African and Japanese ancient histories show that hunting wild animals with bows and arrows and gathering wild fruits and vegetables were practised in both societies. African history records the Dorobo of Kenya and the Hottento of South Africa as hunter-gatherer communities. There existed traditional metalworking, tanning, canoe-making and weaving industries. The use of stone implements, production of earthenware containers for cooking and food storage was part of African and Japanese society.
The two socieites were organized into kingdoms or fiefdoms and civil rivalry was evident. African kingdoms had clashes just like those of the Minamoto and Taira. The Maasai believed that all cows belonged to them, so they fought and stole cattle from other societies. African religions, like Shinto, had their roots in animistic beliefs, with local temples for household and local guardian gods. Africans worshipped the gods of their ancestors much like the Japanese, by making offerings, animal sacrifices and prayers.
African and Japanese festivals are both linked to agricultural production. Prayers are held for good harvests and thanksgiving made for good yields. Dances, music and games were staged during festivals and new produce was offered to the gods. African music and dance was informative, educational and entertaining. Wrestling, like sumo, was very popular in Nigeria as a way of choosing leaders or winning brides and personal pride. A wrestler was expected to be a "cat" whose back never touched the ground. Games started with rituals as a sign of purification and blessing, like the salt thrown in the dohyo. The music of stringed instruments, drums and bamboo flutes accompanied the events. Folk songs were classified according to situation and function. Local brews like saké were part of the meals during festivals and ceremonies. One needed to master ceremony rituals, as is the case with the tea ceremony. Raw and cooked foods were eaten. Thanks were given to the ancestors and the host before and after meals.
African traditional houses were made of mud and wood with thatched roofs. Materials were fitted together using ropes and bark. Africans used mats for sleeping and sitting on. There were no beds, although some communities like the Turkana of Kenya sat on small stools made of wood. Painting on walls and floors conveyed certain ideas. Skins from animals were used as clothes, tied in a unique way like the obi ties a kimono. Skin slippers like zori were used on rough ground and in the bush.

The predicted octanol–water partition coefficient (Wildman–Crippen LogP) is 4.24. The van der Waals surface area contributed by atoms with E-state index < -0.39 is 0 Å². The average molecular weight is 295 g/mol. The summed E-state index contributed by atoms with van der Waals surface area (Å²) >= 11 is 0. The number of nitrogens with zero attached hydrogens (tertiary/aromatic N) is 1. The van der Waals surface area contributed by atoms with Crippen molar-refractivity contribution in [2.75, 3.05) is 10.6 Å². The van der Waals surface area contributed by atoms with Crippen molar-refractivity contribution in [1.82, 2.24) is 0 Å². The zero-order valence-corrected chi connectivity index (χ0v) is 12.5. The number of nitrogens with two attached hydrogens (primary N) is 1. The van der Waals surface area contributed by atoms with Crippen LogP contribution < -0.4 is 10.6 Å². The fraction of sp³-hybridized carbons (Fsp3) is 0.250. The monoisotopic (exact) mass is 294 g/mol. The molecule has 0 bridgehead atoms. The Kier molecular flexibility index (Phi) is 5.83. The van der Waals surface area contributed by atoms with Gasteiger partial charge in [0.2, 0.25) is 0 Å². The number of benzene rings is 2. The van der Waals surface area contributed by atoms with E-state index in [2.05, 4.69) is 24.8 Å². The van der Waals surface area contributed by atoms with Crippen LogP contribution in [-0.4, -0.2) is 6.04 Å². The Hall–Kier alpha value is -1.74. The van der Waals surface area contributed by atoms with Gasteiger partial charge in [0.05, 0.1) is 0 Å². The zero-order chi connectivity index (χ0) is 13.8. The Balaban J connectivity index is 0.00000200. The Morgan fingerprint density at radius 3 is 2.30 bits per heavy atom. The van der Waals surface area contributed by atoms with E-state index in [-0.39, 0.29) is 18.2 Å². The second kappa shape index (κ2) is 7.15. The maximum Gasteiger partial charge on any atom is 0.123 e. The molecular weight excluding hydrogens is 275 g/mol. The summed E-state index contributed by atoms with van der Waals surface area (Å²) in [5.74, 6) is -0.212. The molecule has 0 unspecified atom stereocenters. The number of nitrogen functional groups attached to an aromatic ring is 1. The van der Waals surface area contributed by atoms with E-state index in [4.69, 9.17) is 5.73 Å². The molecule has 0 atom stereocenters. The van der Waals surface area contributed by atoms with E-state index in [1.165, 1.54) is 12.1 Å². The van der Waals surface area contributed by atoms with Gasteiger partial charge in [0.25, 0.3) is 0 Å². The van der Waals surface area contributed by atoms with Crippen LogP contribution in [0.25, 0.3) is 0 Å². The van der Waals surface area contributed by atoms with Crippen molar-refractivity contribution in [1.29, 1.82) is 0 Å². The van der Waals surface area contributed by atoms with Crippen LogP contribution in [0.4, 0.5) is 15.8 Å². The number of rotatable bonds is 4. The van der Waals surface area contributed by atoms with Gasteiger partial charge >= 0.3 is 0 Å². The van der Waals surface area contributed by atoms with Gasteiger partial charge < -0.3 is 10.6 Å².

Certain plants and animals, in the African context, had special meanings. The owl was seen as a sign of misfortune and bad luck or death. Some trees were believed to be the homes of evil spirits, like the loquat tree in Japan. The hare was shown as clever and mischieveous; the elephant as stupid and the hyena as arrogant and stubborn.
Apart from being kind and humanistic, Japanese and most African languages have similar forms and structures. Some words like the exclamation "ee!" have the same meaning in Japanese and Kiswahili. Kiswahili, spoken in East Africa, is one of the most widely spoken African languages and is used in international media, including Radio Japan. Words with similar pronunciation but different meanings are used in both languages, "juu", "kata" and "mimi". The use of "yes" and "no" is similarly ambiguous in Kiswahili and Japanese; communication is indirect and proves confusing for non-native speakers.
The family as the basic unit of society is the same in Japan as in Africa. Traditional Japanese and Africans lived in extended families with relationships ruled by a rigid heirarchical system with strong parental authority. Fathers were respected as the head of the family, and married women were expected to respect their parents-in-law. Displays of affection like kissing and embracing were not made in public. The division of labour was gender-based, women were tied to the household and gathering chores and were never regarded as equal to men.
Although Western culture has invaded both our societies, our cultures remain similar.